Sun | Sep 24, 2017

'Carnival of overspending' at HAJ

Published:Thursday | October 22, 2015 | 10:00 AMEdmond Campbell
Audley Shaw

THE FINANCIAL affairs and operations of the Housing Agency of Jamaica (HAJ) have come under intense scrutiny by its parent ministry and Auditor General Pamela Monroe Ellis as well as the Office of the Contractor General.

Yesterday, Opposition Spokesman on Finance Audley Shaw described a plethora of breaches of government guidelines at the HAJ as a "carnival of overpayments and irregularities".

Shaw's comments came during a meeting of the Public Admini-stration and Appropriations Committee, which had summoned the HAJ to discuss its budgetary targets and expenditure since the start of the fiscal year.

Shaw raised concerns about a number of issues, which he said needed an urgent response from HAJ officials.

HAJ Managing Director Karl Bennett said the agency has been audited by both its parent ministry and the auditor general. He said the contractor general is also making enquiries at the agency.

The Gleaner obtained a copy of the ministry's audit, which, among other things, stated that no approval was granted by the Ministry of Finance for the employment of a bodyguard assigned to the managing director. The bodyguard was employed from a private security firm and is assigned a fully maintained motor vehicle to which a toll tag is attached.

For the financial year 2014-2015, the total amount paid in security service was a little more than $3 million, toll top-up was $63,000, total gas received $332,646, and repairs and servicing of the vehicle assigned to the bodyguard amounted to $446,992.

Questions were also raised about the unauthorised withdrawal from Bernard Lodge depositors' accounts.

According to the audit, the minutes of the board of directors were reviewed for February 2014, and it was observed that $45,915,240 of customers' deposits for a Bernard Lodge project was withdrawn by the senior manager of finance and information. The funds were used for payments to the National Housing Trust, payroll, and to contractors without the requisite approval of the managing director and the board chairman.

Permanent Secretary in the Ministry of Transport, Works and Housing Audrey Sewell confirmed that action was taken against a senior manager for the withdrawal.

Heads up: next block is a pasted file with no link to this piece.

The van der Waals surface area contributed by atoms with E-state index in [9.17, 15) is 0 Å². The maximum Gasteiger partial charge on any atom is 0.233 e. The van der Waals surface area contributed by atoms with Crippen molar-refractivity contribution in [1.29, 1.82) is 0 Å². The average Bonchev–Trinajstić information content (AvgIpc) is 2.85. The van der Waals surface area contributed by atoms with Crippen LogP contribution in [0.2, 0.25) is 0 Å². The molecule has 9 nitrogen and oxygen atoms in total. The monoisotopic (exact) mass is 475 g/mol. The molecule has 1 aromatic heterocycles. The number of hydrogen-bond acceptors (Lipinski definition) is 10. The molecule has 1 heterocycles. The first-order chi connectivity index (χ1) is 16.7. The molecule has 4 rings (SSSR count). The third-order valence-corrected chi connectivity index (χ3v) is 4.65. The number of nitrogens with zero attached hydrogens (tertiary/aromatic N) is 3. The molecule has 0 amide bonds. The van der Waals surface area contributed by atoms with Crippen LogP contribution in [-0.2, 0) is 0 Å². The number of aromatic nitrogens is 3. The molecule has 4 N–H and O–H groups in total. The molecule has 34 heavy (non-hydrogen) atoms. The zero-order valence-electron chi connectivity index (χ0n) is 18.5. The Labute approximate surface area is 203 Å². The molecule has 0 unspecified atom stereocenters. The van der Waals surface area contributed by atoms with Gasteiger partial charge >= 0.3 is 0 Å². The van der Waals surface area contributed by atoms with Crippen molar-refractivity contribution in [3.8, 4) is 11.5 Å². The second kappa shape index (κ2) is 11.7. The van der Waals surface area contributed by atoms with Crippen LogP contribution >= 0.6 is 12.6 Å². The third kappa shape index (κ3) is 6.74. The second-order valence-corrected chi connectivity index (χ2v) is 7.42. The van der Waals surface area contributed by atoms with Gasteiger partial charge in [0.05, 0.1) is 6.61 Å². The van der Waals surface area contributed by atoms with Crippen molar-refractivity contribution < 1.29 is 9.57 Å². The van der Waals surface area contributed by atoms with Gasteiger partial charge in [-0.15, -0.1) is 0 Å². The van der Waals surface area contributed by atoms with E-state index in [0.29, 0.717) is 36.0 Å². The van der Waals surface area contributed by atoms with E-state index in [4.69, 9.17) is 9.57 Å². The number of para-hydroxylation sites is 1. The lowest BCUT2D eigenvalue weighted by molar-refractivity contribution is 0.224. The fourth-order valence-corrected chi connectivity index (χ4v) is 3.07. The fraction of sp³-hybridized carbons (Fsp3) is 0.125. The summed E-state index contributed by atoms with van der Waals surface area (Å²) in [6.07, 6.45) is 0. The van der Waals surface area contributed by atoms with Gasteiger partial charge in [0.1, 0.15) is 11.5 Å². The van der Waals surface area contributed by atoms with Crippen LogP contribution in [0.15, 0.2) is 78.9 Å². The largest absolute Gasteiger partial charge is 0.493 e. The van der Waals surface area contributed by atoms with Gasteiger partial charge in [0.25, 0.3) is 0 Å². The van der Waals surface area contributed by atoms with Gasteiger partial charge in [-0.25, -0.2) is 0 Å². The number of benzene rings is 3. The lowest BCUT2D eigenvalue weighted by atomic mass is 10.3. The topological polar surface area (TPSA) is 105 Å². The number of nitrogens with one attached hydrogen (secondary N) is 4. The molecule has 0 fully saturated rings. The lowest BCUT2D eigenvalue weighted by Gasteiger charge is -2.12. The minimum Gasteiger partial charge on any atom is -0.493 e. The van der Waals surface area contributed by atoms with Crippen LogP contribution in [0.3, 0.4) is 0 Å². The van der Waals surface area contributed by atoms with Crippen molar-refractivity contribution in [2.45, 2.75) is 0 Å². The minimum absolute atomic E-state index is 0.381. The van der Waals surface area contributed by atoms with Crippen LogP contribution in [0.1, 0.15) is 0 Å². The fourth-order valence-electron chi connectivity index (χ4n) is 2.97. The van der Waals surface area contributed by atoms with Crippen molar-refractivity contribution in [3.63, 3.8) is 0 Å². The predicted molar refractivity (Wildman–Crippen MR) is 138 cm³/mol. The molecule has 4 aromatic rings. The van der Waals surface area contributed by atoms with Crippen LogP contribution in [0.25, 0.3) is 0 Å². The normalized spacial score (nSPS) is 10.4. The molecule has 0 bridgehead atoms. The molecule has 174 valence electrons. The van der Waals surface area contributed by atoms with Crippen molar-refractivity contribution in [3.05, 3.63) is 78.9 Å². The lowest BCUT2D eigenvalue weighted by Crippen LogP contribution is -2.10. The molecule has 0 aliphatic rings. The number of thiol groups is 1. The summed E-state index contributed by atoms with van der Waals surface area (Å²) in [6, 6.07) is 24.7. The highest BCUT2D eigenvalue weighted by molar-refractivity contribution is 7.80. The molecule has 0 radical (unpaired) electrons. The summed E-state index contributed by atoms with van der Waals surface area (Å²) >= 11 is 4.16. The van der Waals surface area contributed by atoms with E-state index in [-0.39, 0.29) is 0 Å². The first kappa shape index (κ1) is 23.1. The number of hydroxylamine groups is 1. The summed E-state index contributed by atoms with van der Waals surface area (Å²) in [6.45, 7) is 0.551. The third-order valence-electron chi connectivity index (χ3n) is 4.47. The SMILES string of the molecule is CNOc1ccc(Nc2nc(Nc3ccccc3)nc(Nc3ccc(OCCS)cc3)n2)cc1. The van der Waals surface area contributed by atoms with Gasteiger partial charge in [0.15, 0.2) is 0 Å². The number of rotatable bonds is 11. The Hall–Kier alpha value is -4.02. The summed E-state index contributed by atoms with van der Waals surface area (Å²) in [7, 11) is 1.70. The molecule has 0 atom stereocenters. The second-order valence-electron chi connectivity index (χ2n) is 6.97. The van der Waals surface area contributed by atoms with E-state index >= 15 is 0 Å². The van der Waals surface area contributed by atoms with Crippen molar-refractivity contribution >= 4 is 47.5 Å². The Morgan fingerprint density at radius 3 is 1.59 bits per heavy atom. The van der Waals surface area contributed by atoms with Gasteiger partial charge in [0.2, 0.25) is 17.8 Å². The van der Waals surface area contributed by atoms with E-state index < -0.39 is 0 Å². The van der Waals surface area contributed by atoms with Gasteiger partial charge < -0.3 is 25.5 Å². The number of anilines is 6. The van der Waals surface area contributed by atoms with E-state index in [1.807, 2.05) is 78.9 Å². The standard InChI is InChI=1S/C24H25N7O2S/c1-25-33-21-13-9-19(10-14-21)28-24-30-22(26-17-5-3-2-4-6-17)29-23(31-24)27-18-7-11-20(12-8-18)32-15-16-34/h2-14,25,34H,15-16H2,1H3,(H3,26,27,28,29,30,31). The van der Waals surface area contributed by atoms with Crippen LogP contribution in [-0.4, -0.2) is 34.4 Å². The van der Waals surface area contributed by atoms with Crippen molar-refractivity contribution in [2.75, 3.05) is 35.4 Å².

CLOUDY SUSPENSION

The audit stated that the senior manager of finance and information was suspended without pay for one week, from February 14 to 20, 2014. However, the audit pointed out that this decision was later reversed by the current board chairman and the managing director by a letter sent to him on April 28, 2014.

A Ministry of Finance and Planning circular number 17 on Control of Deposit, dated September 24, 2003 (Section 3.5) states: "Deposit funds must not be borrowed or used to provide temporary budget support to the ministry, department or agency. Deposit funds must be used solely for the purpose for which they were received."

The audit also revealed that the managing director and senior manager, legal services and corporate secretary were both paid advance on their gratuities before completing the required two years on their initial employment contracts.

Gratuity for the managing director was approved by the board chairman on March 24, 2015, citing medical expenses for his spouse.

With respect to the senior manager, legal services and corporate secretary, the audit stated that gratuity was "requested" and paid before the requisite period, which was approved by the managing director.

The audit stated that both employees' contracts explicitly said that performance-based compensation will be paid in accordance with government guidelines. According to the ministry's audit, there was no evidence on file to state that a satisfactory evaluation was completed for both personnel.

Ministry of Finance Circular Number 15, dated May 8, 2012 on Fixed Term Contract Officers Guideline Section 5 (II), states that gratuity for local contract officers is payable up to a maximum rate of 25 per cent of basic salary earned for the contracted period of not less than two years in the first instance.

However, it says subject to the terms of the contract and the availability of funds, gratuity may be paid annually after the first two years of continuous contract service, provided that any subsequent contracts are a minimum of two years in duration.

It was revealed during the committee meeting that the audit was completed from July and a response was sought from the HAJ. However, to date, the agency has not responded to the findings of the audit.

Asked why the HAJ had not responded, Bennett said his agency had resource constraints, noting that agency had to be responding to several audits, including queries from the contractor general.

The ministry's audit team also found that the senior manager, legal services and company secretary was paid seniority allowance of $13,155.75 per month, with effect from October 1, 2014, despite not completing a year of employment. This employee's contract was for the period February 5, 2014 to February 4, 2017.

Noting that seniority allowance should have been paid after two years at the maximum of salary scale, the audit said the senior manager, legal services would have been overpaid seniority allowance amounting to $78,934.50 for the six-month period October 1, 2014 to March 31, 2015.

edmond.campbell@gleanerjm.com